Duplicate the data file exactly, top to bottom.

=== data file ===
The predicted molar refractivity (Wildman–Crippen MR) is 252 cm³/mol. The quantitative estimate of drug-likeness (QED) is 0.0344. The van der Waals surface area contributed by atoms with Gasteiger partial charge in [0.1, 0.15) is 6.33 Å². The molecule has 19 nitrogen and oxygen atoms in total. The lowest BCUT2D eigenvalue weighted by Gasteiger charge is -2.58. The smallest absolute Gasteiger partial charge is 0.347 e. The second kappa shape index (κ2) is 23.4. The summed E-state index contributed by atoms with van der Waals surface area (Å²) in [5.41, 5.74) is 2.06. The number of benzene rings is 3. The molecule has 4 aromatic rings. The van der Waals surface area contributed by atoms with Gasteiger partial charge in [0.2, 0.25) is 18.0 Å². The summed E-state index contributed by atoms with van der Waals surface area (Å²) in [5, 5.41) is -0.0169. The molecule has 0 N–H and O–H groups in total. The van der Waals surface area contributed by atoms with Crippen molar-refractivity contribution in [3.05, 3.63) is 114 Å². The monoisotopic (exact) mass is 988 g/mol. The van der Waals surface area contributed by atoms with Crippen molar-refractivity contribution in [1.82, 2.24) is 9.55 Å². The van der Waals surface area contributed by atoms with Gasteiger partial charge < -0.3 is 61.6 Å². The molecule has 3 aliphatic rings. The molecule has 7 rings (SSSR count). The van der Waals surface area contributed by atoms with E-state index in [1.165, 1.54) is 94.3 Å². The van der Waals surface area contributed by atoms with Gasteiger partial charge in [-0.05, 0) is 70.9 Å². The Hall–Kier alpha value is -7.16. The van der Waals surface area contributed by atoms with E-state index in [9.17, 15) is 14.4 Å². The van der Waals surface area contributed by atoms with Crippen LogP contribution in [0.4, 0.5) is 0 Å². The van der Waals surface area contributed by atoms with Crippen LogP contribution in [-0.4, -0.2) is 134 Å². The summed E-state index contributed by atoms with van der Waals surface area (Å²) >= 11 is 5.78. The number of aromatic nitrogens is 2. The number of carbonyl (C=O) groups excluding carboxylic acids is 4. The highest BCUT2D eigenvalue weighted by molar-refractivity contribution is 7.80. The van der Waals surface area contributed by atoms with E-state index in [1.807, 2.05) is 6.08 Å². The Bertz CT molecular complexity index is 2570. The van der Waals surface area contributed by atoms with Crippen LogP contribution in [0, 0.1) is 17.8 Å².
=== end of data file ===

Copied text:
The predicted molar refractivity (Wildman–Crippen MR) is 252 cm³/mol. The quantitative estimate of drug-likeness (QED) is 0.0344. The van der Waals surface area contributed by atoms with Gasteiger partial charge in [0.1, 0.15) is 6.33 Å². The molecule has 19 nitrogen and oxygen atoms in total. The lowest BCUT2D eigenvalue weighted by Gasteiger charge is -2.58. The smallest absolute Gasteiger partial charge is 0.347 e. The second kappa shape index (κ2) is 23.4. The summed E-state index contributed by atoms with van der Waals surface area (Å²) in [5.41, 5.74) is 2.06. The number of benzene rings is 3. The molecule has 4 aromatic rings. The van der Waals surface area contributed by atoms with Gasteiger partial charge in [0.2, 0.25) is 18.0 Å². The summed E-state index contributed by atoms with van der Waals surface area (Å²) in [5, 5.41) is -0.0169. The molecule has 0 N–H and O–H groups in total. The van der Waals surface area contributed by atoms with Crippen molar-refractivity contribution in [3.05, 3.63) is 114 Å². The monoisotopic (exact) mass is 988 g/mol. The van der Waals surface area contributed by atoms with Crippen molar-refractivity contribution in [1.82, 2.24) is 9.55 Å². The van der Waals surface area contributed by atoms with Gasteiger partial charge < -0.3 is 61.6 Å². The molecule has 3 aliphatic rings. The molecule has 7 rings (SSSR count). The van der Waals surface area contributed by atoms with E-state index in [1.165, 1.54) is 94.3 Å². The van der Waals surface area contributed by atoms with Gasteiger partial charge in [-0.05, 0) is 70.9 Å². The Hall–Kier alpha value is -7.16. The van der Waals surface area contributed by atoms with E-state index in [9.17, 15) is 14.4 Å². The van der Waals surface area contributed by atoms with Crippen LogP contribution in [0.4, 0.5) is 0 Å². The van der Waals surface area contributed by atoms with Crippen LogP contribution in [-0.4, -0.2) is 134 Å². The summed E-state index contributed by atoms with van der Waals surface area (Å²) >= 11 is 5.78. The number of aromatic nitrogens is 2. The number of carbonyl (C=O) groups excluding carboxylic acids is 4. The highest BCUT2D eigenvalue weighted by molar-refractivity contribution is 7.80. The van der Waals surface area contributed by atoms with E-state index in [1.807, 2.05) is 6.08 Å². The Bertz CT molecular complexity index is 2570. The van der Waals surface area contributed by atoms with Crippen LogP contribution in [0, 0.1) is 17.8 Å².